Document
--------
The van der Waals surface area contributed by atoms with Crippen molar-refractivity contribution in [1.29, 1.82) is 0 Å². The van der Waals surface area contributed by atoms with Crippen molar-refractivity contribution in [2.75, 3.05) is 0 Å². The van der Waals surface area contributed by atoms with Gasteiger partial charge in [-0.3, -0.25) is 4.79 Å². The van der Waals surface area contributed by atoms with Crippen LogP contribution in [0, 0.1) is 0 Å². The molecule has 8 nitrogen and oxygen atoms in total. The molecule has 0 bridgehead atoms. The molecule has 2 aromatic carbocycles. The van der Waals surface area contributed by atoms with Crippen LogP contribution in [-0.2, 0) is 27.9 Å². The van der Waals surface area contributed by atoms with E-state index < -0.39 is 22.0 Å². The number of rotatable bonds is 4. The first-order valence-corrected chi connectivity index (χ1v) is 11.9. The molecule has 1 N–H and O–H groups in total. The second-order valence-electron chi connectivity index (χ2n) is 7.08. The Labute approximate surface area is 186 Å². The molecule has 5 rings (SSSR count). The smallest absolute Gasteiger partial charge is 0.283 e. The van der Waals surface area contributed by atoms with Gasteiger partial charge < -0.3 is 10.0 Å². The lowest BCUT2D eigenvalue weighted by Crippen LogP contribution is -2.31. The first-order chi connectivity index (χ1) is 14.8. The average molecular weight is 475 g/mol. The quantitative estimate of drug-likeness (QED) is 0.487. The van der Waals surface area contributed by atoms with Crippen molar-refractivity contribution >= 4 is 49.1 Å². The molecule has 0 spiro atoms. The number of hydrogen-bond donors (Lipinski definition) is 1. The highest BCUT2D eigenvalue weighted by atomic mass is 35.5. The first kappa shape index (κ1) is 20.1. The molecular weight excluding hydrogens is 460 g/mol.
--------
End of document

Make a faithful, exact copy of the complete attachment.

The van der Waals surface area contributed by atoms with Crippen molar-refractivity contribution in [1.29, 1.82) is 0 Å². The van der Waals surface area contributed by atoms with Crippen molar-refractivity contribution in [2.75, 3.05) is 0 Å². The van der Waals surface area contributed by atoms with Gasteiger partial charge in [-0.3, -0.25) is 4.79 Å². The van der Waals surface area contributed by atoms with Crippen LogP contribution in [0, 0.1) is 0 Å². The molecule has 8 nitrogen and oxygen atoms in total. The molecule has 0 bridgehead atoms. The molecule has 2 aromatic carbocycles. The van der Waals surface area contributed by atoms with Crippen LogP contribution in [-0.2, 0) is 27.9 Å². The van der Waals surface area contributed by atoms with E-state index < -0.39 is 22.0 Å². The number of rotatable bonds is 4. The first-order valence-corrected chi connectivity index (χ1v) is 11.9. The molecule has 1 N–H and O–H groups in total. The second-order valence-electron chi connectivity index (χ2n) is 7.08. The Labute approximate surface area is 186 Å². The molecule has 5 rings (SSSR count). The smallest absolute Gasteiger partial charge is 0.283 e. The van der Waals surface area contributed by atoms with Gasteiger partial charge < -0.3 is 10.0 Å². The lowest BCUT2D eigenvalue weighted by Crippen LogP contribution is -2.31. The first-order chi connectivity index (χ1) is 14.8. The average molecular weight is 475 g/mol. The quantitative estimate of drug-likeness (QED) is 0.487. The van der Waals surface area contributed by atoms with Crippen molar-refractivity contribution >= 4 is 49.1 Å². The molecule has 0 spiro atoms. The number of hydrogen-bond donors (Lipinski definition) is 1. The highest BCUT2D eigenvalue weighted by atomic mass is 35.5. The first kappa shape index (κ1) is 20.1. The molecular weight excluding hydrogens is 460 g/mol.